PENSACOLA, Fla. (AP) _ If you commit a federal crime, particularly a drug offense, in northwest Florida, you can expect to do more time than anywhere else in the nation.

Last year, the average prison sentence in the northern U.S. District Court of Florida was 115 months, compared with a 61-month national average and 99 months in second-ranked northern Oklahoma and eastern Wisconsin, said a report from the U.S. Sentencing Commission.

''I think it has a lot to do with our area,'' Pensacola defense lawyer Barry Beroset said. ''A lot of our population is rural and conservative. In a large metropolitan area like Miami, cases may be seen in a different, less- serious light.''

The district covers only the northwestern portion of the state, including the entire Panhandle. The largest cities in the district are Pensacola, Fort Walton Beach, Panama City, Tallahassee and Gainesville.

Average sentence lengths in the two other districts in Florida also were above the national average in 1990: 95 months in the middle district and 81 months in the southern district.

Northern Florida also led the nation with the stiffest drug sentences, averaging 160 months, compared with 83 months nationally. Northern Oklahoma was a close second with 159 months. Elsewhere in Florida, the average was 114 months in the middle district and 110 months in the southern district.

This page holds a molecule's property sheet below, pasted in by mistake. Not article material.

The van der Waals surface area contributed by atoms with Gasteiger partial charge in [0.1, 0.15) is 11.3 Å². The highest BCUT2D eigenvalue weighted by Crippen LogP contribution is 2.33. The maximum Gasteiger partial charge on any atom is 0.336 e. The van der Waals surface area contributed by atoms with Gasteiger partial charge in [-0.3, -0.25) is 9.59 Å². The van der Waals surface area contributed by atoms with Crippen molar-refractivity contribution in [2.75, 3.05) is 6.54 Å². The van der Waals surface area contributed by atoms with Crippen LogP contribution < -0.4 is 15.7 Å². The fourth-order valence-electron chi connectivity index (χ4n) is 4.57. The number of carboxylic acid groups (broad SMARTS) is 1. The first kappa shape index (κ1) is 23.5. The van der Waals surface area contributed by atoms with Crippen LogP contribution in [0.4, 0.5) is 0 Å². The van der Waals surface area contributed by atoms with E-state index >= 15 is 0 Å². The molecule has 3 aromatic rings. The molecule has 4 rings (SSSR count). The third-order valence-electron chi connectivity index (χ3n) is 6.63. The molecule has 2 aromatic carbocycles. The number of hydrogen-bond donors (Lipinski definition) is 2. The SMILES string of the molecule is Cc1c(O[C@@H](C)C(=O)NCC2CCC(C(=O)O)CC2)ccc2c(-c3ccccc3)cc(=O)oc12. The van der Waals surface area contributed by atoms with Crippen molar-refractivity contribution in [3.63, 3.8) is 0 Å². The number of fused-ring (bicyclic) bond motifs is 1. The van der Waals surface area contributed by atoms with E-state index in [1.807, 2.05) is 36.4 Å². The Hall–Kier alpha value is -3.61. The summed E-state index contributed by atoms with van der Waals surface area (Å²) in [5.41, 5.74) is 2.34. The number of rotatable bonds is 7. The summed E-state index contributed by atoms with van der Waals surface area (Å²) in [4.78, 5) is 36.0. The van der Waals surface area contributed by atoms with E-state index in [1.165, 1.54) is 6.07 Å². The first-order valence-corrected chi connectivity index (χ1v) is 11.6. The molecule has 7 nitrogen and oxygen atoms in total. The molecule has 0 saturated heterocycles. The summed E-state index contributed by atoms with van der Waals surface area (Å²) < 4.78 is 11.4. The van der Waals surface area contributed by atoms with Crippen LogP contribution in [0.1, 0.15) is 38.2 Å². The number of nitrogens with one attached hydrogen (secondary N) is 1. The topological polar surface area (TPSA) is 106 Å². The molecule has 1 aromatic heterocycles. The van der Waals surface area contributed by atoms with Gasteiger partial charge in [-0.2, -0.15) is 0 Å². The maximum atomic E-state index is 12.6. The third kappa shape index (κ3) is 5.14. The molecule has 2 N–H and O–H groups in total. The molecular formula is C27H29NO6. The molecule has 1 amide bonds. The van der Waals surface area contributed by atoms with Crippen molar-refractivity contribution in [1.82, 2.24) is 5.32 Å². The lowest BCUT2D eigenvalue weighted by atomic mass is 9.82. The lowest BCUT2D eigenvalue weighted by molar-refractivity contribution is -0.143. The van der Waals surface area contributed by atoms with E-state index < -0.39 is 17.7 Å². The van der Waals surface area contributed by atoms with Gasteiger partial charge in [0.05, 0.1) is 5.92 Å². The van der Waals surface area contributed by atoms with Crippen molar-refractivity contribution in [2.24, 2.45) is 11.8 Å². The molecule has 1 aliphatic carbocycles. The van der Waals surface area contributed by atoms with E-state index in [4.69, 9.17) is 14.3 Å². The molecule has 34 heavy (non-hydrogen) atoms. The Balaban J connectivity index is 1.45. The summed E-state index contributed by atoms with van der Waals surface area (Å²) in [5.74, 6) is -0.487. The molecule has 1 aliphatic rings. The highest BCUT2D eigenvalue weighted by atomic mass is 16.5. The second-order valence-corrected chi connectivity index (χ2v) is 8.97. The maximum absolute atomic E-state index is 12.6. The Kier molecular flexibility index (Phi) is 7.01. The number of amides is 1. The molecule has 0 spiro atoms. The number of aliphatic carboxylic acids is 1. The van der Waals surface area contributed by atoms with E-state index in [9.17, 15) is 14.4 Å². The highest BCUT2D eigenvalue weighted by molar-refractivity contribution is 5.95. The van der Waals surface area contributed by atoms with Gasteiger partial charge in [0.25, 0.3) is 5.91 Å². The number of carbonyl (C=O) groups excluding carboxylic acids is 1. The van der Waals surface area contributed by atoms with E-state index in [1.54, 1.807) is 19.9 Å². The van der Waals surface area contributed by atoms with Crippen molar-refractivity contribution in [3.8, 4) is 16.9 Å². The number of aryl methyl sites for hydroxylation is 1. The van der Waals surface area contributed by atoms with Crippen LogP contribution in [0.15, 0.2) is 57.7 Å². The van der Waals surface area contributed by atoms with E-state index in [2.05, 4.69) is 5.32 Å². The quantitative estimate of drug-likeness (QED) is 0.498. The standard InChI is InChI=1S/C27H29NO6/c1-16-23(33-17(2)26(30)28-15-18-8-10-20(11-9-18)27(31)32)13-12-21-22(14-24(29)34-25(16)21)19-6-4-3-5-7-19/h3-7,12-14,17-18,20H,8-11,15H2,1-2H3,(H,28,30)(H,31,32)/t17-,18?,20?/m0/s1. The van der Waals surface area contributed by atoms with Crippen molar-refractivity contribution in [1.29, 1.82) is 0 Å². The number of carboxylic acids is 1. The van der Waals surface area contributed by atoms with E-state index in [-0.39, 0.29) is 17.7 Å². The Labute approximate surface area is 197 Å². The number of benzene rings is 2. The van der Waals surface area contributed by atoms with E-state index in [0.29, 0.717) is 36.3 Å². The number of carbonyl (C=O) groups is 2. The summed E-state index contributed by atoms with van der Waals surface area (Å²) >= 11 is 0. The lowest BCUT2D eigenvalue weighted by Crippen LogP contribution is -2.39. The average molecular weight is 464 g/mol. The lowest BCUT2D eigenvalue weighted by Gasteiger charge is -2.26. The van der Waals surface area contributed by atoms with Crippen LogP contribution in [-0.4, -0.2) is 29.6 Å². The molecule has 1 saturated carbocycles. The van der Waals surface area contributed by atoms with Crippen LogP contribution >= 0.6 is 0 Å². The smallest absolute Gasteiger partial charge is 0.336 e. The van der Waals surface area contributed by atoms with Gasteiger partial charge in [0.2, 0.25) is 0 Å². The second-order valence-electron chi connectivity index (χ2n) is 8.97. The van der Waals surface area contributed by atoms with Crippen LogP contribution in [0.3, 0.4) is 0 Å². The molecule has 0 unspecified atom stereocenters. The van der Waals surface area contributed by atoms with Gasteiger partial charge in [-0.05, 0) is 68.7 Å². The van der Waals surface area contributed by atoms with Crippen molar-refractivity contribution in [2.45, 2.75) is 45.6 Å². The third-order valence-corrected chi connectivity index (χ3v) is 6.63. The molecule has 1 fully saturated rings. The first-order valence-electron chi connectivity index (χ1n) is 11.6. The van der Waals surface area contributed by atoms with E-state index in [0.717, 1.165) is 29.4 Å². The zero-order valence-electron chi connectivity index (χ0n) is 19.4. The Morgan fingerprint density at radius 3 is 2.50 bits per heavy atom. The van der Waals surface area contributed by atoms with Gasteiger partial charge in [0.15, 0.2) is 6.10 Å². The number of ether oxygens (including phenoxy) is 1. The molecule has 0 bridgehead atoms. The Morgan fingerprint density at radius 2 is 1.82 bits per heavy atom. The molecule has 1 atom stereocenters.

Chief District Judge William Stafford of Tallahassee and District Judge Roger Vinson of Pensacola wouldn't comment on their sentencing patterns, but lawyers had several explanations for the long terms.

U.S. Attorney Ken Sukhia of Tallahassee said one reason is that his office focuses on major cases, many of them with numerous defendants and large amounts of drugs that justify longer sentences.

He also doesn't allow plea bargaining on sentence length, meaning a larger percentage of cases go to trial, and trials usually result in longer terms, said Assistant U.S. Attorney Randy Hensel.

A plea bargain means a judge must base sentencing on a written report from a probation officer rather than evidence presented at trial.

''There's no way a cold set of written facts makes the same impression as witnesses describing the crime in detail,'' Hensel said. ''In a jury trial, the judge has lived the crime through the witnesses. It makes an impression.''

Northwest Florida also has lower crime rates than more urban areas.

''Judges get jaded by numbers,'' said Assistant U.S. Attorney Steve Preisser. ''In Miami, I imagine one could get the perception drugs are out of hand, and it seems hopeless to do something about it. In the northern district, judges haven't lost the hope they can do something about it.''